29 Mar 2018 |
Research article |
An Autonomous Biosensor to Detect Environmental Contaminants
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Human activities, such as extracting raw materials (oil, mines, etc.), can lead to risks of environmental contamination. This outcome, which can go on even after a site has been shut down, can spread over long distances and vary over time, requiring careful monitoring. The difficulty of environmental monitoring is often compounded by the remoteness of the sites—which are not necessarily connected to an electrical grid —and the time and money required for laboratory toxicity tests.
Several characteristics of microbial fuel cells can be used to address this problem. In addition to their ability to produce electrical energy from organic matter, they are very sensitive to changes in the contaminant concentration of the substrate that powers the cells. These characteristics give rise to the possibility of setting up a network of autonomous biosensors for real-time detection of contaminants in remote areas.
Microbial fuel cells work like conventional alkaline cells, where electrons flow between an anode and a cathode as the oxidation reaction occurs. On the other hand, their distinctive characteristic is the presence of microorganisms, which act as a catalyst. Microorganisms feeding on organic matter release protons and electrons that participate in the oxidation-reduction reaction. Electricity produced by the cells depends on the concentration of organic matter (substrate) and toxic compounds at the entry point.
This solution has many advantages, perhaps the most important being that it provides real-time measurements, helping to detect concentration changes in pollutants without delay. Preliminary work has also demonstrated characteristic responses in the presence of iron, ammonium or acid mine drainage. In addition, biosensors are inexpensive compared to offline tests performed in laboratories. Finally, the system can be completely self-powered if microbial cells are also used as biobatteries that generate enough electricity to send the data to a remote control station. If operated optimally, the system would be autonomous and robust, and able to operate permanently in remote locations.
But, to achieve this, several technical challenges still need to be addressed. Among these, real-time optimization and optimal conversion of the electrical energy generated by the microbial cells are needed to ensure their autonomy and lifespan when used as biobatteries. Designing very high efficiency converters and algorithms that optimize the power of multiple batteries with different characteristics in real time are examples of the research currently underway to address these challenges.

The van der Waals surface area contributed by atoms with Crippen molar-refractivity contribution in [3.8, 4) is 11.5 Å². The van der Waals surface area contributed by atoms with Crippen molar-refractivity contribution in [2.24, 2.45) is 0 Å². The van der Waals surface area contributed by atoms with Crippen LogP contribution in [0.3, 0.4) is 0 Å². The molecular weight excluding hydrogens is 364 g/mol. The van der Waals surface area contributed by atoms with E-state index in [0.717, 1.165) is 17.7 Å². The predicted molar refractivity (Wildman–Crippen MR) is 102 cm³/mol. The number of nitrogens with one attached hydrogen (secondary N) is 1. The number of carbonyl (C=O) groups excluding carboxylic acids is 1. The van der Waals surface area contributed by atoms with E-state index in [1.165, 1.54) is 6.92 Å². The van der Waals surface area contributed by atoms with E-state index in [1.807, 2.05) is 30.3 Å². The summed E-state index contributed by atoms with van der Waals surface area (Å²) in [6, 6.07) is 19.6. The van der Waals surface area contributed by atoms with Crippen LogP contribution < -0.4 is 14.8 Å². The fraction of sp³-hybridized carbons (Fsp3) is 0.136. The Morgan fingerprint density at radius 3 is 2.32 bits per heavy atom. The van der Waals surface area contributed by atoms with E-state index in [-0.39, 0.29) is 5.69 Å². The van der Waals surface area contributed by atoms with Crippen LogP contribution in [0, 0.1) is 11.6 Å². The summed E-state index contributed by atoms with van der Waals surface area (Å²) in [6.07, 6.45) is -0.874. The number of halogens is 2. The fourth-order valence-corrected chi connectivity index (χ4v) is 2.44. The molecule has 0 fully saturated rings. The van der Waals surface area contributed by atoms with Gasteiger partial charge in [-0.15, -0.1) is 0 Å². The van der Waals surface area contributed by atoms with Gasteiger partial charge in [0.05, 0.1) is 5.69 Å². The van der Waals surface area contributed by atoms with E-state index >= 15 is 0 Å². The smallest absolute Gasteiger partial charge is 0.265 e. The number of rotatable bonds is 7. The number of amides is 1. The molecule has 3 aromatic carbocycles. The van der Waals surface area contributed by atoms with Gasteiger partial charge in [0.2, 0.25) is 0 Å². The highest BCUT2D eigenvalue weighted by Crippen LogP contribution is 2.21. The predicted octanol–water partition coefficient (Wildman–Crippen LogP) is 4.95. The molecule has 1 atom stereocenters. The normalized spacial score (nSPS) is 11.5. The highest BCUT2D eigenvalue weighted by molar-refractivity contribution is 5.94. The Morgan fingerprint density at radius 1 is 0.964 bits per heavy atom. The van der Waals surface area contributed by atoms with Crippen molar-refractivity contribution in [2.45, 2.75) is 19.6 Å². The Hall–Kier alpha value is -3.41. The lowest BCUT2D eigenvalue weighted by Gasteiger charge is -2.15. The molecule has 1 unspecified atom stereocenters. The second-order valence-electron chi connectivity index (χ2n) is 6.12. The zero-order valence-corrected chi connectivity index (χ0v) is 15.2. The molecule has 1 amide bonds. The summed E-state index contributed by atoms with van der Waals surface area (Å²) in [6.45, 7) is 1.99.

Another challenge being considered is to further automate the interpretation of results by developing a chemometrics-based“Chemometrics is the science of extracting information from chemical systems by data-driven means. Chemometrics is inherently interdisciplinary, using methods frequently employed in core data-analytic disciplines such as multivariate statistics, applied mathematics, and computer science, in order to address problems in chemistry, biochemistry, medicine, biology and chemical engineering” Ref.: Wikipedia. https://en.wikipedia.org/wiki/Chemometrics approach to analyze the data provided by a network of autonomous biosensors in real time. Software used to detect abnormal trends in a timely manner would contribute to better monitoring of contaminated sites in remote areas. A low-power wireless signal transmission system will also be developed to provide real-time access to the sensor outputs.
Lyne Woodward is a professor in the Electrical Engineering Department at ÉTS and the current director of GREPCI. Her research focuses on modeling, control, real time optimization and optimization algorithms.
Program : Electrical Engineering
Research laboratories : GREPCI – Power Electronics and Industrial Control Research Group